nep-cna New Economics Papers
on China
Issue of 2015‒09‒26
four papers chosen by
Zheng Fang
Ohio State University

  1. Fertility, Household Structure, and Parental Labor Supply: Evidence from Rural China By Li, Hongbin; Yi, Junjian; Zhang, Junsen
  2. Cultural and Ethnic Differences in the Transitions from Work to "Retirement" of Rural Elders in China's Minority Regions By Connelly, Rachel; Maurer-Fazio, Margaret
  3. Bogus Joint Liability Groups in Microfinance -- Theory and Evidence from China By Yi Xue; Xiaochuan Xing; Alexander Karaivanov
  4. Chinese Investment and CFIUS: Time for an Updated (and Revised) Perspective By Theodore H. Moran

  1. By: Li, Hongbin (Tsinghua University); Yi, Junjian (National University of Singapore); Zhang, Junsen (Chinese University of Hong Kong)
    Abstract: This paper tests the effects of fertility on household structure and parental labor supply in rural China. To solve the endogeneity problem, we use a unique survey on households with twin children and a comparison group of non-twin households. The ordinary least squares estimates show a negative correlation between fertility and parental labor supply. Using twinning as a natural experiment, we do not find evidence on the negative effects of fertility on parental labor supply. By contrast, we find that the twinning-induced increase in fertility enhances significantly the coresidence of grandparents. The results remain robust when we use the Chinese 1990 population census. We suggest that the negative effects of fertility on parental labor supply are mitigated by the childcare provided by grandparents. Our results have important implications for population and public childcare policies.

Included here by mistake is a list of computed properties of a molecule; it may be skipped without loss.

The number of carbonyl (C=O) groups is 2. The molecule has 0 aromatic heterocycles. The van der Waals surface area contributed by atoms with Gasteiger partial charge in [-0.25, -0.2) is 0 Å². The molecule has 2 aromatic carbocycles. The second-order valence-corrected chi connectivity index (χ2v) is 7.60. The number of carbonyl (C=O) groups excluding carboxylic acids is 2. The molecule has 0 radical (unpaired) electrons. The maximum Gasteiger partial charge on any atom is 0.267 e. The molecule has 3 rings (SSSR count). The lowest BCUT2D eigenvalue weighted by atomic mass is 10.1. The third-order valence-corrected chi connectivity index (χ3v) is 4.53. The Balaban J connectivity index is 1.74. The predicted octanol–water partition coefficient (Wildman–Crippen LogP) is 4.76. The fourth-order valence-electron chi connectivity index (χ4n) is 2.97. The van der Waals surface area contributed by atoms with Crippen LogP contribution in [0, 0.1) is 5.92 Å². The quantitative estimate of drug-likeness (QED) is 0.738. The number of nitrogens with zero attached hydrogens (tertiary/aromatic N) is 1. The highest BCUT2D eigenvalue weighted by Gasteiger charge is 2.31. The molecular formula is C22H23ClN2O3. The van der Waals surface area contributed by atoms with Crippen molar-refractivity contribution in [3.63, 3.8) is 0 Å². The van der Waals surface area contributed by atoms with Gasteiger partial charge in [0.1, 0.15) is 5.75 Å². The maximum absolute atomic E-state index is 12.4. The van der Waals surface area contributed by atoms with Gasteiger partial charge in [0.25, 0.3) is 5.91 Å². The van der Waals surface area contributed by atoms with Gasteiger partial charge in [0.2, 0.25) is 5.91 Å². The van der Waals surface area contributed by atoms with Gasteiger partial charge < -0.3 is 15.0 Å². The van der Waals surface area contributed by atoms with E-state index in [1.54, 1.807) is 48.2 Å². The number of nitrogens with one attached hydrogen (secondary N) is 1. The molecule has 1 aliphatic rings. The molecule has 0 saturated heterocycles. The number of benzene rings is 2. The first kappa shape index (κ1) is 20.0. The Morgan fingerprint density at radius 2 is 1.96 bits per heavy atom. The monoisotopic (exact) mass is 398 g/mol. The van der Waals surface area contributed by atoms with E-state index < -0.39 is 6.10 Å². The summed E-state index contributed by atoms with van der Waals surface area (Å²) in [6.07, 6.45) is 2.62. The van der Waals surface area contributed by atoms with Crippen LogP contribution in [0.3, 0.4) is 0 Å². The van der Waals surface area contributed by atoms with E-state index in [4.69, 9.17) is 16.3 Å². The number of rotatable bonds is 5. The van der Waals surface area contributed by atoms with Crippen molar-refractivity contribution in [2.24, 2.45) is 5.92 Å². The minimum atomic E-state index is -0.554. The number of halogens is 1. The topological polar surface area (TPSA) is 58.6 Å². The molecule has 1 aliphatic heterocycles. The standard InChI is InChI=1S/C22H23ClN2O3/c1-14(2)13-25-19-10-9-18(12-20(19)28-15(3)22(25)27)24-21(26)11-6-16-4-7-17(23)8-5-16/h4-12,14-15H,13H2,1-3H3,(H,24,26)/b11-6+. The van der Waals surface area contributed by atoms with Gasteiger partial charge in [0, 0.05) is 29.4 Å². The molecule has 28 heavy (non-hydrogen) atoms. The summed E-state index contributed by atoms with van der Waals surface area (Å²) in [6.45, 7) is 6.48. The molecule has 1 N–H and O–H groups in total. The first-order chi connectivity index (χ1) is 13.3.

Keywords: fertility, parental labor supply, household structure
    JEL: J13 J18 J22 O10
    Date: 2015–09
  2. By: Connelly, Rachel (Bowdoin College); Maurer-Fazio, Margaret (Bates College)
    Abstract: This paper considers the work to "retirement" transitions of the rural elders in China who reside in seven regions with substantial minority populations. The data employed, those of the China Household Ethnicity Survey, are ideal for examining the effect of cultural differences on this key lifecycle event, the reduction of market-oriented work with age. Membership in particular ethnic minority groups is used to proxy the potential differences in the culture of aging and caregiving. We find that beyond education, the strongest predictors of labor force participation for China's rural elders are age, disability, widowhood, and ethnic minority status. The effects of ethnic minority group status on labor force participation are robust and the differences in participation among ethnic groups are sometimes large. It is thus misleading, in the analysis of the labor force participation of China's rural elders, to simply dichotomize ethnic minority and majority (Han) group membership. Further careful research is needed to help understand the differences in perceptions of aging among China's rural ethnic minority groups.
    Keywords: ethnicity, retirement, labor force participation, elders, aging, China Household Ethnicity Survey